There’s a BMW growing in the tomato patch!
It turned out that Hajbi wasn’t the owner of the Chorbogh Inn. The house was actually the home of Hajbi’s brother who was working overseas for 12 months. While he was away the family had decided to put his home to good use and turn it into a guesthouse to earn some much needed money – preferably US dollars!
I was the only foreign guest at the Inn. All of the other guests were Afghanis. Khorog, like Ishkashim, was one of the common border crossing for Afghanis to enter Tajikistan and as it was the weekend of the annual festival there were many Afghanis in town. Hajbi spoke very good English and was very “westernised”. He was very happy to have an English-speaking guest to practise his English. He also commented that he was happy that he had a guest “who knew how to behave”. He also commented that the Afghanis “didn’t know how to behave” and he had taken it upon himself to teach them “proper manners”. I suspect his efforts would be in vain. Continue reading
The plan for the day was to ride about 110km along the Wakhan Highway from Langar to Ishkashim and visit the large market held every Saturday. From Ishkashim it was only another 100km to Khorug. The Wakhan Highway is no more a highway than the Pamir Highway is. Most of it is rough “jeep track” with the added bonus of the return of landslide rubble. However the views across the Pyanj River to Afghanistan were often breathtaking.
Crossing the Khargush pass yesterday also meant crossing another ethnic divide. Since entering Tajikistan from Sary Tash, the majority of the locals had been Kyrgyz. However, once over the Khargush Pass, I had left the Kyrgyz to their high altitude pastures. Now, the locals were mainly Pamiris who had more in common with their Wakhi neighbours across the valley in Afghanistan.
After a good night’s sleep, I wondered what sort of breakfast awaited me. Thankfully, breakfast was much more recognisable (and nourishing) than yesterday’s disaster – black coffee, eggs, naan and, of course, a bowl of lollies. As I was packing the bike after breakfast Ëdgar’s young son decided he wanted to “help”. Continue reading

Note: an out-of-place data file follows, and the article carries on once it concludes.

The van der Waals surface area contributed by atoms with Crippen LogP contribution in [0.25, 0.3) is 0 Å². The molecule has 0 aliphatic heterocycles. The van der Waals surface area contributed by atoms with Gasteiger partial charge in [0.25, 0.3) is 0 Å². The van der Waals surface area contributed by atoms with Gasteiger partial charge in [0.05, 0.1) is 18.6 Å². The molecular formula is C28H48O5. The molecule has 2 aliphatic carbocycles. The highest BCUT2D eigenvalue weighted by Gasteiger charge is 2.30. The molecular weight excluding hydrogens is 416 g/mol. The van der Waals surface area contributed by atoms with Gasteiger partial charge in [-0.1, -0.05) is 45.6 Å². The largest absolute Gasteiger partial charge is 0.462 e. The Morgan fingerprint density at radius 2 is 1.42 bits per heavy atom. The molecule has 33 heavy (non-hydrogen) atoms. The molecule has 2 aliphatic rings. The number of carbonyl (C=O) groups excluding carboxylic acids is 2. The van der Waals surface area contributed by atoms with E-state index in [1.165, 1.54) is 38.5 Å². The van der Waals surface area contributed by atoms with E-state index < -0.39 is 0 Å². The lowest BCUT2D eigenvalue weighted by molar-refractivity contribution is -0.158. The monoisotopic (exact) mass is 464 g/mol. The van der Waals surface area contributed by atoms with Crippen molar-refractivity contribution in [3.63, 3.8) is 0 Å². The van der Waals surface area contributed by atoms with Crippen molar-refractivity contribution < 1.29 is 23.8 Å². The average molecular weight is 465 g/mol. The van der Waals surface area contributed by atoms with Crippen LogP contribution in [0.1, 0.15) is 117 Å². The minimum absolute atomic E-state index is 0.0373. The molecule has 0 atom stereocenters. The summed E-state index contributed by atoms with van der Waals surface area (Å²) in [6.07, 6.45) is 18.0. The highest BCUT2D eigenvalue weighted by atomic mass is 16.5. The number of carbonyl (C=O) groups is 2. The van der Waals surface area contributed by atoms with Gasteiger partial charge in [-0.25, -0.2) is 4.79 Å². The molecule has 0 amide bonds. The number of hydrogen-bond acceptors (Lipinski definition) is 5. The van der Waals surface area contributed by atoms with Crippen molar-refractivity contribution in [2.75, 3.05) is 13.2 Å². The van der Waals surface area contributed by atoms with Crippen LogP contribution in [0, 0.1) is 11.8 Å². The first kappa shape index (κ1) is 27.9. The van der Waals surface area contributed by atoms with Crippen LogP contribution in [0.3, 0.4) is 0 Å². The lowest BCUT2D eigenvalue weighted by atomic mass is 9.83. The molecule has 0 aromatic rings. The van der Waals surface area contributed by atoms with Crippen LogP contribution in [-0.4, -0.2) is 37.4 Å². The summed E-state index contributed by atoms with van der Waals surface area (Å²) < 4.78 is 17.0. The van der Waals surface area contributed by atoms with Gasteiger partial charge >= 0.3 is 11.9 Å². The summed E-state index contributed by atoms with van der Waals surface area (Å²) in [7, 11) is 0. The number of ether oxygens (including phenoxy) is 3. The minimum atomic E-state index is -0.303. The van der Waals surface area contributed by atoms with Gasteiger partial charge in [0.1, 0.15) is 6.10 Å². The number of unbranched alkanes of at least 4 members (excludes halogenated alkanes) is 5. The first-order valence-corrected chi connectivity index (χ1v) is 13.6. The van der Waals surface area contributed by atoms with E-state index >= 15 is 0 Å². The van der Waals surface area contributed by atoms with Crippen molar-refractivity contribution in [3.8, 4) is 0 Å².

The daily ritual of collecting water from the local well by donkey
I woke early to pack the bike and witnessed the centuries-old daily ritual of collecting water from the local well using a donkey. Most of the people in this part of the Pamirs are ethnically Kyrgyz not Tajik and their simple lifestyle doesn’t appear to have changed for centuries. How they survive under such harsh conditions is truly amazing.
The start to the day was cool but with crystal clear blue skies – a vast improvement over yesterday’s Arctic winds. I wasn’t the slightest bit hungry but I knew I should eat something, anything, to combat the effects of the gruel from last night. To my horror, the leftovers from the previous night were served up again for breakfast. The goat’s milk had been left on the stove overnight and globules of fat and oil were floating on the top. I drank as much of it as I could stomach before excusing myself from the table. I felt sure I would pay for my good manners later in the day. Continue reading
With a relatively modest itinerary for the day, I enjoyed a leisurely homestay breakfast of eggs, naan, chai and lollies. Lollies were served at every meal at every hotel/guesthouse/homestay I stayed at in Central Asia. Good for a quick hit of energy and does wonders for the demand for gold false teeth. Initially, I was taken aback by people flashing 24ct smiles – something which I found oddly reminiscent of an old James Bond movie. Continue reading
For the first time since crossing the Khunjerab Pass, the weather was very cold. Even though the homestay in Sary Tash was cosy it was still a bit too cool inside at night. Consequently I woke at about 6am, well before the family. Not knowing how to fill in my time until breakfast, I made an executive decision to start repacking my bike. Originally I had allowed two nights in Sary Tash but I had realised when I arrived there was really nothing to keep me in Sary Tash except vast amounts of vodka. Continue reading
The time had come to leave Kashgar and head for Kyrgyzstan.
The mission for today was simple. Ride about 110km on good bitumen to the new Chinese Customs and Immigration post at Ulagqat, clear Customs and Immigration, ride another 150km on bad dirt to the actual border at Irkeshtam Pass, enter Kyrgyzstan and ride 70km on good bitumen to the little town of Sary Tash. Continue reading